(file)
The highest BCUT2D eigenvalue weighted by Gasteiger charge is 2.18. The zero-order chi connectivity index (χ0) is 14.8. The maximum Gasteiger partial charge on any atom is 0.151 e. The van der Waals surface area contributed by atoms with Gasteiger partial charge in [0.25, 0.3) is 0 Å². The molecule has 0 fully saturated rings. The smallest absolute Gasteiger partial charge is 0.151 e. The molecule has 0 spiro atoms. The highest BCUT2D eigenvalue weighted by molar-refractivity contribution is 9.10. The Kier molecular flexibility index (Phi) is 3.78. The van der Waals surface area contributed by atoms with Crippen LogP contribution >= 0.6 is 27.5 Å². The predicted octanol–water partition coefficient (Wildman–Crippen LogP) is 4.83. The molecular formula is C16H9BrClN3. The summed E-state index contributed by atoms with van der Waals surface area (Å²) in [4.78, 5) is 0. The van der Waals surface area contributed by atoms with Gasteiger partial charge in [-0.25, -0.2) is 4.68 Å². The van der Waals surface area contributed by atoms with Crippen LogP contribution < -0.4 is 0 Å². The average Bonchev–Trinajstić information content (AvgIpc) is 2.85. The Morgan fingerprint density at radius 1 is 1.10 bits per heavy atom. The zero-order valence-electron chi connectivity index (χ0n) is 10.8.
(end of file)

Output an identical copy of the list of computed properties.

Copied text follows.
The highest BCUT2D eigenvalue weighted by Gasteiger charge is 2.18. The zero-order chi connectivity index (χ0) is 14.8. The maximum Gasteiger partial charge on any atom is 0.151 e. The van der Waals surface area contributed by atoms with Gasteiger partial charge in [0.25, 0.3) is 0 Å². The molecule has 0 fully saturated rings. The smallest absolute Gasteiger partial charge is 0.151 e. The molecule has 0 spiro atoms. The highest BCUT2D eigenvalue weighted by molar-refractivity contribution is 9.10. The Kier molecular flexibility index (Phi) is 3.78. The van der Waals surface area contributed by atoms with Crippen LogP contribution >= 0.6 is 27.5 Å². The predicted octanol–water partition coefficient (Wildman–Crippen LogP) is 4.83. The molecular formula is C16H9BrClN3. The summed E-state index contributed by atoms with van der Waals surface area (Å²) in [4.78, 5) is 0. The van der Waals surface area contributed by atoms with Gasteiger partial charge in [-0.25, -0.2) is 4.68 Å². The van der Waals surface area contributed by atoms with Crippen LogP contribution < -0.4 is 0 Å². The average Bonchev–Trinajstić information content (AvgIpc) is 2.85. The Morgan fingerprint density at radius 1 is 1.10 bits per heavy atom. The zero-order valence-electron chi connectivity index (χ0n) is 10.8.